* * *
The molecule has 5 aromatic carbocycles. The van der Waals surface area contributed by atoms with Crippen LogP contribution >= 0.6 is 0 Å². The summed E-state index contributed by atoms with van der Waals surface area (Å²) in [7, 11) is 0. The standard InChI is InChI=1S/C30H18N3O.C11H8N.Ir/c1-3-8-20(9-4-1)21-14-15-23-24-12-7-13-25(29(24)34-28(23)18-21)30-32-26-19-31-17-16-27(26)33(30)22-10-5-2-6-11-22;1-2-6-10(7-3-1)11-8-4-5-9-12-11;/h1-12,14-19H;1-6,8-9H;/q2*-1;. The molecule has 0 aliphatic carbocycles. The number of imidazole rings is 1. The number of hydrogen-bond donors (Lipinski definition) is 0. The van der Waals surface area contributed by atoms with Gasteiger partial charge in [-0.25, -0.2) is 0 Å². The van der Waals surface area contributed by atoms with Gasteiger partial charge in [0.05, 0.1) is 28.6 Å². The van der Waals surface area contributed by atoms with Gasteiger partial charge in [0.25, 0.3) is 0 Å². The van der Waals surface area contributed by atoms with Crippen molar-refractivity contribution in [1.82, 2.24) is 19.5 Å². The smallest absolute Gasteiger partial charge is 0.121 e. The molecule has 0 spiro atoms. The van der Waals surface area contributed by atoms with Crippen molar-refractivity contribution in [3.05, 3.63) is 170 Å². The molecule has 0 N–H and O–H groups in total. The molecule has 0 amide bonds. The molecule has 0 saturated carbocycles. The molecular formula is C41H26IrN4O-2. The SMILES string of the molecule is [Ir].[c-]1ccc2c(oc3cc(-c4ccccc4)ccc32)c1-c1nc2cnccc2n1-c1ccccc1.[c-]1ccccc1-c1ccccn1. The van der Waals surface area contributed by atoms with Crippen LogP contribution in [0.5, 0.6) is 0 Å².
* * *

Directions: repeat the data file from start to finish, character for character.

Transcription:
The molecule has 5 aromatic carbocycles. The van der Waals surface area contributed by atoms with Crippen LogP contribution >= 0.6 is 0 Å². The summed E-state index contributed by atoms with van der Waals surface area (Å²) in [7, 11) is 0. The standard InChI is InChI=1S/C30H18N3O.C11H8N.Ir/c1-3-8-20(9-4-1)21-14-15-23-24-12-7-13-25(29(24)34-28(23)18-21)30-32-26-19-31-17-16-27(26)33(30)22-10-5-2-6-11-22;1-2-6-10(7-3-1)11-8-4-5-9-12-11;/h1-12,14-19H;1-6,8-9H;/q2*-1;. The molecule has 0 aliphatic carbocycles. The number of imidazole rings is 1. The number of hydrogen-bond donors (Lipinski definition) is 0. The van der Waals surface area contributed by atoms with Gasteiger partial charge in [-0.25, -0.2) is 0 Å². The van der Waals surface area contributed by atoms with Gasteiger partial charge in [0.05, 0.1) is 28.6 Å². The van der Waals surface area contributed by atoms with Gasteiger partial charge in [0.25, 0.3) is 0 Å². The van der Waals surface area contributed by atoms with Crippen molar-refractivity contribution in [1.82, 2.24) is 19.5 Å². The smallest absolute Gasteiger partial charge is 0.121 e. The molecule has 0 spiro atoms. The van der Waals surface area contributed by atoms with Crippen molar-refractivity contribution in [3.05, 3.63) is 170 Å². The molecule has 0 N–H and O–H groups in total. The molecule has 0 amide bonds. The molecule has 0 saturated carbocycles. The molecular formula is C41H26IrN4O-2. The SMILES string of the molecule is [Ir].[c-]1ccc2c(oc3cc(-c4ccccc4)ccc32)c1-c1nc2cnccc2n1-c1ccccc1.[c-]1ccccc1-c1ccccn1. The van der Waals surface area contributed by atoms with Crippen LogP contribution in [0.5, 0.6) is 0 Å².